A Los Angeles Superior Court has granted a former Farmers Insurance customer, represented by Consumer Watchdog's attorneys, the right to challenge portions of a $455 million settlement of a national class action lawsuit against Farmers Group, Inc.
The case, known as Fogel v. Farmers Group, Inc., charges that Farmers required its policyholders to pay too much for a management fee that Farmers builds into its auto, home, and business insurance premiums. The company earns a 50% profit on the fee.
Last October, the plaintiff and defendants announced a settlement of the case, which includes $455 million to affected consumers and $90 million paid to the plaintiffs' attorneys, but the settlement details were not filed in court until two weeks ago.
Representing a former Farmers customer, Consumer Watchdog attorneys asked the court for permission to intervene in order to object to key provisions of the settlement. Over the objections of the insurance companies and the plaintiffs, Superior Court Judge William F. Highberger granted the Farmers customer's request to intervene in the case and postponed the preliminary settlement approval hearing until March 2, 2011.
Consumer Watchdog's legal papers raised the following objections to the settlement:
1. Consumers would be required to fill out a complex form in order to collect the estimated $20 refund; courts are increasingly skeptical of such settlements because very few customers end up submitting a claim.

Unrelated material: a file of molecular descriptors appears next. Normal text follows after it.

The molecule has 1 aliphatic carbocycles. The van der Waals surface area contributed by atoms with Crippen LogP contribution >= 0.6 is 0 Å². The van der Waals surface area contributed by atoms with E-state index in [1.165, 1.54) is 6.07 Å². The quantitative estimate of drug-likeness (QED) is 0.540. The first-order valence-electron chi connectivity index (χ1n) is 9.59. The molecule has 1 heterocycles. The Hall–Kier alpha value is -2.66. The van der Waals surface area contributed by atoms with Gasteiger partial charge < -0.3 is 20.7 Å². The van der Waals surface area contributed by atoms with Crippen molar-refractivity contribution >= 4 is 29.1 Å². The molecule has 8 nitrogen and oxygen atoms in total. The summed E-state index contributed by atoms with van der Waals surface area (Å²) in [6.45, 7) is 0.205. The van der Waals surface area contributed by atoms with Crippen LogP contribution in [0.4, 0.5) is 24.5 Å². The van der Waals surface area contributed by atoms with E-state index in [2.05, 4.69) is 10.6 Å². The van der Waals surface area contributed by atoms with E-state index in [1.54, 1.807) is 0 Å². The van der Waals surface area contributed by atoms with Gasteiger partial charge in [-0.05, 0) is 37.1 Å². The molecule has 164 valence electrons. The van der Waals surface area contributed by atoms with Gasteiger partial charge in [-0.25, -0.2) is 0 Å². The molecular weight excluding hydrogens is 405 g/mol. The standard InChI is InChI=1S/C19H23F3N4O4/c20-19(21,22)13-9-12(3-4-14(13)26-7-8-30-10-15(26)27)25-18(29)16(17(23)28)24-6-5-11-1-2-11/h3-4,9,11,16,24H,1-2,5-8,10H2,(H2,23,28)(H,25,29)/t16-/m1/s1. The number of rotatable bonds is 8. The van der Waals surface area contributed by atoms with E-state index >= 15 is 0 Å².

2. Any unclaimed settlement funds would go to insurance entities that are controlled by Farmers and were originally defendants in this case. The settlement provides no guarantee that the unclaimed funds will be used to benefit current policyholders, and giving the money to a Farmers affiliate clearly will not benefit policyholders who are no longer with the company.
3. The settlement bars a wide array of future legal claims by policyholders against Farmers, Zurich and the insurance affiliates for issues entirely unrelated to the management fee issue targeted by the lawsuit. As a result, even if virtually none of the settlement is paid to actual policyholders, Farmers will be released from liability nationwide for a range of possibly illegal conduct that has nothing to do with the lawsuit.
"We are pleased that we will have the opportunity to pursue fair terms for class members, including actual refunds, before the court," said Consumer Watchdog lawyer and founder Harvey Rosenfield. "Class action lawsuits are an important tool for justice when consumers get ripped off and fixing the terms of this settlement will benefit Farmers' policyholders nationwide."
Consumer Watchdog is a nonprofit, nonpartisan organization with offices in California and Washington, D.C.